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Esports Audience Surpasses Kabaddi Viewers – Akshat Rathee, Nodwin Gaming
Esports firm Nodwin Gaming that started operations in the year 2015 has already made it visibly big in the online gaming market today. The company recently closed its third round of funding after raising Rs 164 crore in equity investment from South Korean gaming firm Krafton. Nodwin earlier raised capital from Nazara Technologies and Jetsynthesys, respectively. Akshat Rathee, who is the co-founder and MD of Nodwin Gaming, opens up to Businessworld’s Ojasvi Nath on plans post-funding, growing competition in esports, Nodwin’s business strategies, and more. Excerpts:
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What is new at Nodwin after you received funds from Krafton? Also, how do you see the deal in terms of growth of the gaming industry in general?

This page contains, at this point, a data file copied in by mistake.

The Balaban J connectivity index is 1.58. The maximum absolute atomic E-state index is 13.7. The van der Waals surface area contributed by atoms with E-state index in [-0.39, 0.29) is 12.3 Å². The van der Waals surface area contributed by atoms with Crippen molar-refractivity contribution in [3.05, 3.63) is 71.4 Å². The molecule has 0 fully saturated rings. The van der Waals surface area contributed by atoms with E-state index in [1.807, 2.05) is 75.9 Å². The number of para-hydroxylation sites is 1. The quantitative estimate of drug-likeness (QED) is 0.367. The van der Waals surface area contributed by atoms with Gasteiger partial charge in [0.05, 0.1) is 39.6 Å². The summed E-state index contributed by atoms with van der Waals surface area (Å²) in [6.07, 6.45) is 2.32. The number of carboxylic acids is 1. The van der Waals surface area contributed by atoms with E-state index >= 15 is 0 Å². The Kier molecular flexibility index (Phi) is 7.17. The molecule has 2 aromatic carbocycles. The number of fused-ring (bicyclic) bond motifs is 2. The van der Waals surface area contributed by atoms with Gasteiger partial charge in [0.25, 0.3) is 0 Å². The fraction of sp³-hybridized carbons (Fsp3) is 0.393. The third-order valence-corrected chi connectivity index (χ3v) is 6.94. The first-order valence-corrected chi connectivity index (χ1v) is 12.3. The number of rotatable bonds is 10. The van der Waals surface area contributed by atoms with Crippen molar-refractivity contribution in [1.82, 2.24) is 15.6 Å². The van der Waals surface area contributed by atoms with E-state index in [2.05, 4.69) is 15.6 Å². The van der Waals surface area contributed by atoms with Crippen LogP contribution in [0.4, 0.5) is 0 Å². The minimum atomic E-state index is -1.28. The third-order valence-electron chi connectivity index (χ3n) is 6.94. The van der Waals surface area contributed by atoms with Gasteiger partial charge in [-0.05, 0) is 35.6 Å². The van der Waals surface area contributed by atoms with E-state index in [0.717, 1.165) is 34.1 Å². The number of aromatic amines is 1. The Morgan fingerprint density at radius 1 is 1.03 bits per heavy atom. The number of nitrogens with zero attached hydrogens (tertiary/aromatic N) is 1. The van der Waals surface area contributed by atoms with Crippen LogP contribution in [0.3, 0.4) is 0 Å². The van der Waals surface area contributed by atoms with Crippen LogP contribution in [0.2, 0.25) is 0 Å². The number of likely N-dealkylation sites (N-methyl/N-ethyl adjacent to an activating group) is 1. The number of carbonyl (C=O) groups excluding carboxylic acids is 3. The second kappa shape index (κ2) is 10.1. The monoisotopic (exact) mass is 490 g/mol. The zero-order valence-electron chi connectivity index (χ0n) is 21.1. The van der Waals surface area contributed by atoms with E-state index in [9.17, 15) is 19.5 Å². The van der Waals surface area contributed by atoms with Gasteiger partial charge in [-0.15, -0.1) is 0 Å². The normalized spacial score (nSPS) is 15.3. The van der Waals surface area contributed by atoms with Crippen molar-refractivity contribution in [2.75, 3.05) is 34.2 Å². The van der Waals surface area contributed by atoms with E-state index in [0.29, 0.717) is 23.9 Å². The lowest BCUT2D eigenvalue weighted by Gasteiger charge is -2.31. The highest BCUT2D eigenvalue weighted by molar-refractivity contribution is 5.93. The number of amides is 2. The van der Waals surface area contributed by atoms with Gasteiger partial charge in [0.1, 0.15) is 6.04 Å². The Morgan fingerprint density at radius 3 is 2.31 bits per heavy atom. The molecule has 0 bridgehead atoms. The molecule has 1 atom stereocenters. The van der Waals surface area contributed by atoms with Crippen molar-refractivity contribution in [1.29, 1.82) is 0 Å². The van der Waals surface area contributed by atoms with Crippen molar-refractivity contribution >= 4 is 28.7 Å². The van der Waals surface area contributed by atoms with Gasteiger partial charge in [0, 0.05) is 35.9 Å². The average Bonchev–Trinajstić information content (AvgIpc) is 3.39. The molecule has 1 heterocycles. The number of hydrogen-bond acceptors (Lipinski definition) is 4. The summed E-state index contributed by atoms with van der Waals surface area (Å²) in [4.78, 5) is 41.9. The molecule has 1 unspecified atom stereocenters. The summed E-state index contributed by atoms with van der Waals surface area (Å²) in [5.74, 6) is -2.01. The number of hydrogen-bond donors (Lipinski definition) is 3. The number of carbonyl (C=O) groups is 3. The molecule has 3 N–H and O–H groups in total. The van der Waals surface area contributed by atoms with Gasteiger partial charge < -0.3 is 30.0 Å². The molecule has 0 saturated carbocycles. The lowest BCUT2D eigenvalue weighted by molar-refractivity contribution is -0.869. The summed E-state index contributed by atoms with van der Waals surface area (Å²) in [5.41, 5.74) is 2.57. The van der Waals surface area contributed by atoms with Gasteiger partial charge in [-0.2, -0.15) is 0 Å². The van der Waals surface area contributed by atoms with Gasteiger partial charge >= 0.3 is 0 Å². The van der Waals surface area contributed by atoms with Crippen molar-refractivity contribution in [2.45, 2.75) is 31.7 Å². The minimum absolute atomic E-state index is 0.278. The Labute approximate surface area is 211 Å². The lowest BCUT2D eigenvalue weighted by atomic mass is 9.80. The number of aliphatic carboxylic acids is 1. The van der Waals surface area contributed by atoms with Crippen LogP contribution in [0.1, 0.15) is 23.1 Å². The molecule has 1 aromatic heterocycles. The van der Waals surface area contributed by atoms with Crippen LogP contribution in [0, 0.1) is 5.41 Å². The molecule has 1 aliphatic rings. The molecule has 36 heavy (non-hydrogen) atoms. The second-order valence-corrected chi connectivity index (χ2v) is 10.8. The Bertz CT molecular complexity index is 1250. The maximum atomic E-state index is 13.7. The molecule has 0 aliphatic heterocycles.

Gaming in India is on fire whether it is skill-based gaming where we see players like MPL and Dream 11, or dedicated esports brands like us at Nodwin, which is broadcast and influencer heavy and whose values are at the top of the pyramid. In terms of Krafton investment, we will continue to follow our roadmap. We are looking for international expansions in mobile-first markets such as Africa and the Middle East, as well as any other such markets which are in sync with our understanding.
Besides this, our focus is on building capacity and capability, work in manpower, studios, and specifically on our content strategy to be able to go ahead and build many gaming or esports related IPs.
How do you see the competition and what has changed in terms of challenges from the time Nodwin began its operations?
An increasing number of entrants in the Indian esports spectrum right now will actually make our job of growing the esports space much easier. At Nodwin, we are trying to build this market for the last four-five years and we kind of had to do it all by ourselves. I like the competition in the esports business joining in as it makes it so much easier for me to be part of a bigger ecosystem in which other people are also contributing.